MAY 24, 2005

Minimally invasive surgery promising

I read with great interest the article "Treatment of prostate cancer easier with new surgical tool" by Dr. Rallie McAllister
in the May 12 Health and Fitness section.

First, I would like to thank you for providing this public service. I think it is most important for the public to stay
informed about the latest trends in prostate cancer treatment.

I spent a year at the University of California at Irvine as a minimally invasive surgery fellow, where I worked closely with
Dr. Ahlering to learn and help train other surgeons in robotic surgery. It is a technique I strongly believe in. Although
the long-term efficacy is unknown, the short-term data look very promising. The advantages of minimally invasive
surgery, and the degree of precision, as stated in the article, are obvious.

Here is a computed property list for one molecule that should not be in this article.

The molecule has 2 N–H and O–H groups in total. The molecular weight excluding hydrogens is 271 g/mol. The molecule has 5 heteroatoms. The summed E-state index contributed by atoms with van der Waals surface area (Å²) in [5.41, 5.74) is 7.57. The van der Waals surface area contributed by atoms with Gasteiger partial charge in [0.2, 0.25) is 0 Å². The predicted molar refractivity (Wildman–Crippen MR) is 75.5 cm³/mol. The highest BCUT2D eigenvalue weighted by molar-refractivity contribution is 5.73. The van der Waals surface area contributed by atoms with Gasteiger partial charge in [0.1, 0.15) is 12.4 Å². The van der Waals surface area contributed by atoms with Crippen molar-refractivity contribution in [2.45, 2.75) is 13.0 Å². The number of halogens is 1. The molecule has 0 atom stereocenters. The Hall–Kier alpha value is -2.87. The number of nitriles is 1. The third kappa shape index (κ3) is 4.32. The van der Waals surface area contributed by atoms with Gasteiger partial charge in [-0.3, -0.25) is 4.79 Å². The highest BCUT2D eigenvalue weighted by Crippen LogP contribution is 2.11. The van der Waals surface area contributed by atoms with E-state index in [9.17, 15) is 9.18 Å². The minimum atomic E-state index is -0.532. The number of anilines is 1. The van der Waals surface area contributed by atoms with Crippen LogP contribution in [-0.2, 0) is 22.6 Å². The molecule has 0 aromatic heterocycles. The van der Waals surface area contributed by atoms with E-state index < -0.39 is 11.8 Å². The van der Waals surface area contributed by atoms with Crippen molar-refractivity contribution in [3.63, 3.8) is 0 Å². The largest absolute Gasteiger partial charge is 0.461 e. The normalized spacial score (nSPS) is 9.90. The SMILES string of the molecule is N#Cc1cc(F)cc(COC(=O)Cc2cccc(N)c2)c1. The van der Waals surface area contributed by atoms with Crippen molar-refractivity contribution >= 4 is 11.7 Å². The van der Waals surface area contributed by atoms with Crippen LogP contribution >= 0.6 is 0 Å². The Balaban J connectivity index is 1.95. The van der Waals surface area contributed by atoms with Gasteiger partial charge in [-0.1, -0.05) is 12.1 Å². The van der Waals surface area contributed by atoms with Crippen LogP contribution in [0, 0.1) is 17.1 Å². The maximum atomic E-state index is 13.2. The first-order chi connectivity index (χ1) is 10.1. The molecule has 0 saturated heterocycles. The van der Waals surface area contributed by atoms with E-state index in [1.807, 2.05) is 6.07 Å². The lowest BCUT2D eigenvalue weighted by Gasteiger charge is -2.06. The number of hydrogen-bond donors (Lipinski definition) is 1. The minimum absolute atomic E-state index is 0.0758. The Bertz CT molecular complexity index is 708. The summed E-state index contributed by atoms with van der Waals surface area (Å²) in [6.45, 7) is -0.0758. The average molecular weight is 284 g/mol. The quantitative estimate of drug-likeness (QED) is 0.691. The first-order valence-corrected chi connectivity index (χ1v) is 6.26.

Currently, we do not have a robotic system in place in Hawai'i. Our prostate cancer patients have to travel to the
Mainland if they desire this type of treatment. As the patients become more informed, there has been a steady
increase in the number of patients who choose to leave home for their care.

A small group of surgeons and I have been in discussion with one of the local hospitals to bring robotic surgery, not
limited to treatment for prostate cancer, to Hawai'i. It has been an extremely slow process, but I continue to be hopeful.

DAVID S. CHOU, M.D. Punahou